It’s a pretty simple philosophy. If you can’t pitch, you won’t win. Once you accept that as truth, then the Red Sox’ offseason will make perfect sense.
Nearly three weeks after trading for one of the best closers in baseball in Craig Kimbrel, the Red Sox signed lefty starter David Price to a seven-year, $217 million deal. The $31 million average annual salary is the highest ever for a pitcher. And he can opt-out after three years if he wants, at the age of 33.
Price turns 31 in August. He led the American League with a 2.45 ERA last season, pitching for both the Detroit Tigers and Toronto Blue Jays.
The Tigers traded him at the deadline, and if not for the acquisition, the Blue Jays wouldn’t have been such a lock for the postseason. In 11 starts for Toronto, Price went 9-1 with a 2.30 ERA while striking out 87 in 74.1 innings. His postseason numbers weren’t as great: a 6.17 ERA in three starts (four appearances), as the Blue Jays lost to the eventual World Series champion Kansas City Royals in the ALCS.
It’s those postseason numbers — to go along with a 2-7 record and 5.12 ERA in his postseason career — that make some question whether $217 million is too much money for the 30-year-old.
Did I say “pitcher?” Sorry, I meant “ace.” Because that’s exactly what Price is. And that’s exactly what the Red Sox need, if they want to win again.
Complaining about the $217 million doesn’t make much sense. If the Red Sox need a top-of-the-rotation arm, how should they get it? Sure, there’s always the possibility of a blockbuster trade — which I still don’t rule out, by the way. But even if that happened, the Sox would eventually have to pay that pitcher. And in 2015, the market value for an “ace” is exactly what Dave Dombrowski just gave Price.
Look at some of the recent deals for dominant starters. Last winter, Jon Lester signed with the Chicago Cubs for $155 million over six seasons, which makes for a $26 million average annual salary. Also last winter, the Washington Nationals gave Max Scherzer a seven-year, $210 million deal, which comes out to an average annual salary of $30 million. And just before the 2014 season, Clayton Kershaw signed a seven-year, $215 million extension with the Los Angeles Dodgers, which is just under a $31 million average annual salary.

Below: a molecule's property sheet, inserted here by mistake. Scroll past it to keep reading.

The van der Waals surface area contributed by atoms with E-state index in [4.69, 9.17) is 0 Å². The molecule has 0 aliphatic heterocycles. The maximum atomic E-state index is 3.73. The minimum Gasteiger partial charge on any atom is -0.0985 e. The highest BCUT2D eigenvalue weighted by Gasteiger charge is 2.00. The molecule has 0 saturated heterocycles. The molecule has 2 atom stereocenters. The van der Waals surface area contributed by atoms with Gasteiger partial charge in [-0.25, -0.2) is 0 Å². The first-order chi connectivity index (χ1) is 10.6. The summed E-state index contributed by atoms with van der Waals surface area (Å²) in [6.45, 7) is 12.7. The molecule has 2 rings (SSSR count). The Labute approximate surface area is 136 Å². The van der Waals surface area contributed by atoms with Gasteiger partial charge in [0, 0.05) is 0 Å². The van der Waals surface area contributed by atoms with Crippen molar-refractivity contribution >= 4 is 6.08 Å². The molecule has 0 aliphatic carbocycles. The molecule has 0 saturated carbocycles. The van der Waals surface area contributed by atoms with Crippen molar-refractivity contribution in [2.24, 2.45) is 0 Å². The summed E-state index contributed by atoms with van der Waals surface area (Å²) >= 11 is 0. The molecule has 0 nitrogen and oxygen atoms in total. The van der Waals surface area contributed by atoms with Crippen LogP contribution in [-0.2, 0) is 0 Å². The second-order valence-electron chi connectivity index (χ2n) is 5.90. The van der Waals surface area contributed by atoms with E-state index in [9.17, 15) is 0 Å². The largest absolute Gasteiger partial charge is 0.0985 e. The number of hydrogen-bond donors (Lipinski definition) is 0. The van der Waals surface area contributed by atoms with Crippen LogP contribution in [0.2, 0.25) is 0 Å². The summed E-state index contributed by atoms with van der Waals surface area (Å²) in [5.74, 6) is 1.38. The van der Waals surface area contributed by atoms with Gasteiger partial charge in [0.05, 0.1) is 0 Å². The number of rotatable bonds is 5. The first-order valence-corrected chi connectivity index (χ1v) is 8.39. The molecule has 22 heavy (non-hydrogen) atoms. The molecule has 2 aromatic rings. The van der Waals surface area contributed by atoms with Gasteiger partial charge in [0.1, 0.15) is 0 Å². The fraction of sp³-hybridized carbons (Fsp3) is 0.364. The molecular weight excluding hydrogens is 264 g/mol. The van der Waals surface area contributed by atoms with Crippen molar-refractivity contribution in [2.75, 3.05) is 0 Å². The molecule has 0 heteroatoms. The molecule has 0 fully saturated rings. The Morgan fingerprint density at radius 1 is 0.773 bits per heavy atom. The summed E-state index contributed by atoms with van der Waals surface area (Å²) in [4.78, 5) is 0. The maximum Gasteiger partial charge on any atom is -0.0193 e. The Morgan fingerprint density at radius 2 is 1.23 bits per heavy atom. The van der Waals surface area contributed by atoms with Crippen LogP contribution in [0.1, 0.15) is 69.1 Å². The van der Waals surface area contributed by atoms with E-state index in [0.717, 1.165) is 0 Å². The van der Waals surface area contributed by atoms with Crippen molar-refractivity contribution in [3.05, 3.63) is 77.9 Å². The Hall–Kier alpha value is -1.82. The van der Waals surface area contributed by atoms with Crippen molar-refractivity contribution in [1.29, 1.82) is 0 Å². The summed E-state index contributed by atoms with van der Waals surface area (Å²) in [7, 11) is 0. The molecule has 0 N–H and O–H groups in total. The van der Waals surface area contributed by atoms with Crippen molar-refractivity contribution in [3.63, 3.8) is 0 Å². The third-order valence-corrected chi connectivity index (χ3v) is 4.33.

So, there you go. That’s what it takes in 2015 to either keep or acquire a dominant starting pitcher with the signing of a check. And given the market that was already set, it should come as no surprise that someone like Price would receive a similar contract. And out of all the free agents available, Price is the best bet to succeed in Boston.
Price has a 1.95 ERA in 11 career starts at Fenway Park. It’s his best ERA in any ballpark that he’s pitched in at least three times. The 2012 AL Cy Young award winner and five-time All-Star has spent nearly all of his career in the AL East. So he’s proven himself in a pressure-packed division that includes playing in Boston and New York, the two most pressure-packed cities in sports.
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Some believe he hasn’t proven himself in the postseason, which, if you only Google-search “David Price career postseason stats,” you’ll be correct. But if you actually watched his two starts in the 2015 ALCS — both on the road in Kansas City — you’d see that the ERA and Win-Loss doesn’t tell the whole story.
Price had eight strikeouts in both of those starts, while walking only one total batter, going into the seventh inning of each game. In the first start, his manager left him on the mound for way too long. In the second start, Price allowed two solo home runs in the first two innings, but settled down nicely and was dealing the rest of the way.
I’m not making excuses for him. His postseason numbers aren’t good. But if you actually watch Price pitch, you’ll know that he’s got the power stuff to eventually figure it out in October.
And when you accept the fact that the Red Sox need to get back to the postseason before they can even begin to worry about postseason numbers, then the signing of Price will make perfect sense.